Monday, November 20, 2006

UI Security Check #1

I was trying to collate a few checks for Web UI Security. Here are somethings for check ONE....
I invite people to put in their suggestions and comments for the same.

#1. Does the UI disclose information that might compromise the security of the system?

  • Don’t provide information in error messages that might compromise the security of the system.
  • Don’t reveal data store locations and URL’s when they are not necessary
  • Mask sensitive information such as SQL Server name, User ID, Password
  • Don’t return errors with cross-site scripts
  • Don’t allow links to open executables
  • Don’t provide error information with clickable links. Convert links to plain text to encourage these to be scrutinized prior to being launched
  • Ensure that logs are correctly stripped of sensitive information

Relevance: Developer

Wednesday, November 15, 2006

Web Services Design Security Considerations

Web Services Design Security Considerations

I. Information Gathering

  1. WSDL Retrieval: Identify web method call mechanics
  2. SOAP Error Messages
  3. Web Method Enumeration: Identify methods not published in the WSDL.
II. Parameter Manipulation
  1. Identify mishandling of numerical fields, character strings, Base64 data handling, etc.
  2. Identify SQL Injection/XPATH Injection Vulnerabilities
  3. XML input data is validated based on an agreed schema.
  4. If parameter manipulation is a concern (particularly where messages are routed through multiple intermediary nodes across multiple network links). Messages are digitally signed to ensure that they cannot be tampered with.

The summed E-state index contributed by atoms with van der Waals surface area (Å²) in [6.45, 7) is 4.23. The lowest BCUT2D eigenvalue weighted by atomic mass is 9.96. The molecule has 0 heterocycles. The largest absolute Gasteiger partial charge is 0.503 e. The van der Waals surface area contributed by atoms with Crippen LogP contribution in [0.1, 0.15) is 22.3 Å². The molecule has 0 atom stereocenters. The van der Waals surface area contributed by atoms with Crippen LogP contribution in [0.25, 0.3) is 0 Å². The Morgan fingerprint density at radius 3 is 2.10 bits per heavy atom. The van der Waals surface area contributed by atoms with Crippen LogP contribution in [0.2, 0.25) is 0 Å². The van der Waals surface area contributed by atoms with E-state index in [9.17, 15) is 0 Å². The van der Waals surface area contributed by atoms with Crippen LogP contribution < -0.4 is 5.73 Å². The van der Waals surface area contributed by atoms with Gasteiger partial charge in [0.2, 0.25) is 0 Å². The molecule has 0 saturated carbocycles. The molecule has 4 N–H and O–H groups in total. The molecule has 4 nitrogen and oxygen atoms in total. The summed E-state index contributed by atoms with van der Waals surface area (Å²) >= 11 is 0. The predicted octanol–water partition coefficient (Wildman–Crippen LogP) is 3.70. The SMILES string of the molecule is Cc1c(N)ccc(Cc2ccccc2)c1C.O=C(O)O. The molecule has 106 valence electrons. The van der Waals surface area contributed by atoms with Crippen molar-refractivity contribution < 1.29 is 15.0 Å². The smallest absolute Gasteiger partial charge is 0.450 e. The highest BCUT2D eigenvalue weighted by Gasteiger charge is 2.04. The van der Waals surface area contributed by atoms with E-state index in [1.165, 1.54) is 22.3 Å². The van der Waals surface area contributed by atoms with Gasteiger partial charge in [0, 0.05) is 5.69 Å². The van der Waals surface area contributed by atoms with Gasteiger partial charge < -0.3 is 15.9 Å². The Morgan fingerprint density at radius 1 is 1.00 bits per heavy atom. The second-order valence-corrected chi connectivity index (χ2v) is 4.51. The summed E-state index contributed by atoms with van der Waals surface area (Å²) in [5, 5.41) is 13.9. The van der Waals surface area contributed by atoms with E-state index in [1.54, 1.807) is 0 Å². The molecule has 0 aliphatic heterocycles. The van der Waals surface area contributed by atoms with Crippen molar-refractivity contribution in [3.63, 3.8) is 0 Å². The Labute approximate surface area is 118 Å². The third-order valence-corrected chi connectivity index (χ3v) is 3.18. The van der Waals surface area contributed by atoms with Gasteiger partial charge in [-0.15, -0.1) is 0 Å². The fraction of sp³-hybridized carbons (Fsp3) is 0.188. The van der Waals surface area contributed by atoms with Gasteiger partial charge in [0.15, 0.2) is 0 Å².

5. Determine whether the logging mechanism is vulnerable to arbitrary entry creation via carriage return and line feed injection.
  6. Assess the possibility of inserting HTML tags into a HTML based log.
  7. Assess the possibility of inserting XML elements and/or attributes into an XML based log.
  8. Determine the logging mechanism’s susceptibility to white space injection.
  9. Assess the ability of the web service to log messages that contain special separator characters.
  10. Assess the handling of log data after reaching the upper log size limit.
  11. Assess the web service’s susceptibility to LDAP injection.

III. Authentication and Authorization

  1. Web services that support restricted operations or provide sensitive data require and support authentication.
  2. Where appropriate, access to publicly accessible Web methods is restricted using declarative principle permission demands.

IV. Sensitive Data

  1. Sensitive data in Web service SOAP messages is encrypted using XML encryption OR messages are only passed over encrypted communication channels (for example, using SSL.)
  2. Identify the encryption cipher used in the application.
  3. Determine the items within web service communications that are encrypted.
  4. Determine the items within web service communications that are protected by message integrity checks.

V. Exception Handling

  1. SOAP Exceptions are thrown and returned to the client using the standard SOAP element.
  2. If application-level exception handling is required a custom SOAP extension is used.

VI. Auditing & Logging

  1. The Web service logs transactions and key operations.

VII. Proxy Considerations

  1. The URL Behavior property of the Web reference is set to dynamic for added flexibility.
  2. The endpoint address in Web Services Description Language (WSDL) is checked for validity.

VIII. Configuration

  1. Unnecessary Web service protocols, including HTTP GET and HTTP POST, are disabled.
  2. The Web service runs using a least-privileged process account.
  3. Debugging and Tracing are disabled.
  4. Identify directory traversal vulnerabilities.
  5. Assess the level of information disclosure from temporary files.

Wednesday, November 08, 2006

Alternative to IE and Firefox

An interesting alternative is SecureIE ( which costs 30$ and seems
to outperform Firefox and IE in the security field (